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HELENA - The voter-approved expansion of government health insurance for 29,000 additional Montana children will begin in October but won't be fully in place for at least four years, state health officials told lawmakers Friday.

"We have a very aggressive plan to get to where we are by 2013," said Mary Dalton, director of Medicaid Services for the state.

Montana voters last November approved Initiative 155, which expands the eligibility for Medicaid and the Children's Health Insurance Plan in Montana. The programs provide free health insurance for children in low- and moderate-income families.

Yet while 70 percent of voters endorsed the measure, the 2009 Montana Legislature still must approve funding for the expansion and pass any new laws needed to implement it.

Gov. Brian Schweitzer has included $20 million a year for the program in his proposed state budget for the next two years and asked for as many as 60 new state employees to administer the expansion.

Some of the state's top health officials appeared Friday before the legislative budget panel that will make initial decisions on funding and designing the expansion.

Hank Hudson, director of Economic Security Services for the Department of Public Health and Human Services, said the goal is to make it easier for eligible people to sign up their kids for health coverage under the expanded program, which is known as Healthy Montana Kids. But working out the details and the funding won't be easy, he said.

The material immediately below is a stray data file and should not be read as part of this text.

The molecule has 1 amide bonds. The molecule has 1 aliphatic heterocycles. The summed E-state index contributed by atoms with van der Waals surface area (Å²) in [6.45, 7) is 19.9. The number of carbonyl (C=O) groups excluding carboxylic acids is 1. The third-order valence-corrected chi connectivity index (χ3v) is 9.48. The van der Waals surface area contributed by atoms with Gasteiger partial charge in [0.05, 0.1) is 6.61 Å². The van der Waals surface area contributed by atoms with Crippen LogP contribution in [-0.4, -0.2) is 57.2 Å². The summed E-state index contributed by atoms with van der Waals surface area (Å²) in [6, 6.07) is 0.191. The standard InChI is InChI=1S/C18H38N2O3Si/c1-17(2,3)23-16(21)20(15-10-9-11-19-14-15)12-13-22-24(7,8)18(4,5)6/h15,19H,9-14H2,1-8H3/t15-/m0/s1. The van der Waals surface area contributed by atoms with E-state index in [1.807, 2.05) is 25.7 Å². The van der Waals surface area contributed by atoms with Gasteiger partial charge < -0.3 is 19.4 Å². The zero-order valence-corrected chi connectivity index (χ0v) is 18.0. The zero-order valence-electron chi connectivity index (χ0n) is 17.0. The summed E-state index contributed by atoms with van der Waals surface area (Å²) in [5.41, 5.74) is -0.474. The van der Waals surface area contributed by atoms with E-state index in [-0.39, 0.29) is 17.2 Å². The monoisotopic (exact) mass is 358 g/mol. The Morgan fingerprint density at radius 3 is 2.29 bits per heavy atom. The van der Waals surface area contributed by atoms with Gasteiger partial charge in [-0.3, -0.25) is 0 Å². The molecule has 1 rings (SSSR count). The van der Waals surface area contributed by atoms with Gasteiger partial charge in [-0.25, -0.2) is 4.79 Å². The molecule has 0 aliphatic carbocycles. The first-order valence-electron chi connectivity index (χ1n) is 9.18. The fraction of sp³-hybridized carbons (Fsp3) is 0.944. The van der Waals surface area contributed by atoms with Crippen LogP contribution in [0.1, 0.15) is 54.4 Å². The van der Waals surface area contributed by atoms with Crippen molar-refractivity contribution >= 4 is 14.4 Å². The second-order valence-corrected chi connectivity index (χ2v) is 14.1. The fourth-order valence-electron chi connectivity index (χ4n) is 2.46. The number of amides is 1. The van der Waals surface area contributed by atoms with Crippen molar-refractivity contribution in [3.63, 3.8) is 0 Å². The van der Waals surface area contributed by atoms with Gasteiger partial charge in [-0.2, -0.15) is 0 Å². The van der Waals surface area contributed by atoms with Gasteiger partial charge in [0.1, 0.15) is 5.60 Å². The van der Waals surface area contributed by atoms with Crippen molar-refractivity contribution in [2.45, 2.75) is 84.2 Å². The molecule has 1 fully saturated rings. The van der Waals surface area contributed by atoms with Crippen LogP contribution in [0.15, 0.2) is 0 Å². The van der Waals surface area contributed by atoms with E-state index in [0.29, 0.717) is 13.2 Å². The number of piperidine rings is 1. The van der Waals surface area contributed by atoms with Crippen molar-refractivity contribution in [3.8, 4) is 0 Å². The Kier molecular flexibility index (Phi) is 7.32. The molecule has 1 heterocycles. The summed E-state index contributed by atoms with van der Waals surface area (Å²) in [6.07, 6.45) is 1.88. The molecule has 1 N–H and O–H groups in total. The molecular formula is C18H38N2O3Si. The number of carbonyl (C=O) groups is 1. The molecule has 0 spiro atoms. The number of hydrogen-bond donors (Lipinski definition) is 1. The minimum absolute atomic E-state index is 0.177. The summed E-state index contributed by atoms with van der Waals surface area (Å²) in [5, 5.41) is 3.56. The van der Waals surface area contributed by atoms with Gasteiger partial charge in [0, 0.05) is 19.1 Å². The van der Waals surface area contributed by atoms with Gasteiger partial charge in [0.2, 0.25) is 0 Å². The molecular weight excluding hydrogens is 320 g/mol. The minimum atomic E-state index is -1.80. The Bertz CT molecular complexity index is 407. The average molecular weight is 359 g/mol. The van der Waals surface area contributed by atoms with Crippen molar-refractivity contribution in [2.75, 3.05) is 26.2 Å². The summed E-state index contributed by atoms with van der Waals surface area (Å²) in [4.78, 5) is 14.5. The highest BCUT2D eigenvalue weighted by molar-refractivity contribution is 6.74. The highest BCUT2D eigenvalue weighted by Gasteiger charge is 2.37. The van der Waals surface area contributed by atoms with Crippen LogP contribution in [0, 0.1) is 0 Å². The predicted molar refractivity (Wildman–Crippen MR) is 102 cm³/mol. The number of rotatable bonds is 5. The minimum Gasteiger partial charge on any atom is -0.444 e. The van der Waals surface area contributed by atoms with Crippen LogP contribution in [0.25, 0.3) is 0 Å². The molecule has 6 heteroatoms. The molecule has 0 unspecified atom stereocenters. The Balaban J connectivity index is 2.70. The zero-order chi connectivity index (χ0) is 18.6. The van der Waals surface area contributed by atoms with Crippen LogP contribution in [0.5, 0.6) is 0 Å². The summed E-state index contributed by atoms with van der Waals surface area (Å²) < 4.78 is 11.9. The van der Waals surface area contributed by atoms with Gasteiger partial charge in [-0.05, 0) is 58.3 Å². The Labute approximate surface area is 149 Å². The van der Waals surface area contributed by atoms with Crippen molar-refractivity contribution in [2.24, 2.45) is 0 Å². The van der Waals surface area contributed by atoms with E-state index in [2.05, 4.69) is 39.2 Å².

"While it's a huge challenge, it's our expectation that it will be there," he said. "We'll make sure that people can make the application by October and that they'll get a Healthy Montana Kids card."

Both Medicaid and CHIP are funded with state and federal funds, with the feds providing anywhere from two-thirds to three-fourths of the money.

Before the state can make final decisions on its funding, it needs to know what Congress will do on the federal end, Dalton said.

"It's kind of like Christmas: We know we're getting a present, but we don't know what it is," she said. "And we're hoping for a Ferrari instead of a Volkswagen."

U.S. House Speaker Nancy Pelosi, D-Calif., has said the House may act as soon as next week on a bill reauthorizing and increasing the federal funding for CHIP.

The state also has to navigate the rules and funding for both Medicaid and CHIP and make sure the expansion complies. Dalton said the state hopes to add 29,000 kids to both programs by 2013.

"It will be three to four years before things are as well-coordinated as you'd like them to be," she said.

The two programs covered about 64,000 kids as of last month. Dalton said no one knows for certain how many Montana children remain without health insurance, but estimates are 34,000 to 37,000.

Rep. Chuck Hunter, D-Helena, a former state health official, is carrying a bill to help implement the program.

"I want to see this program get up and running as soon as we can get it up and running," he told the panel Friday.

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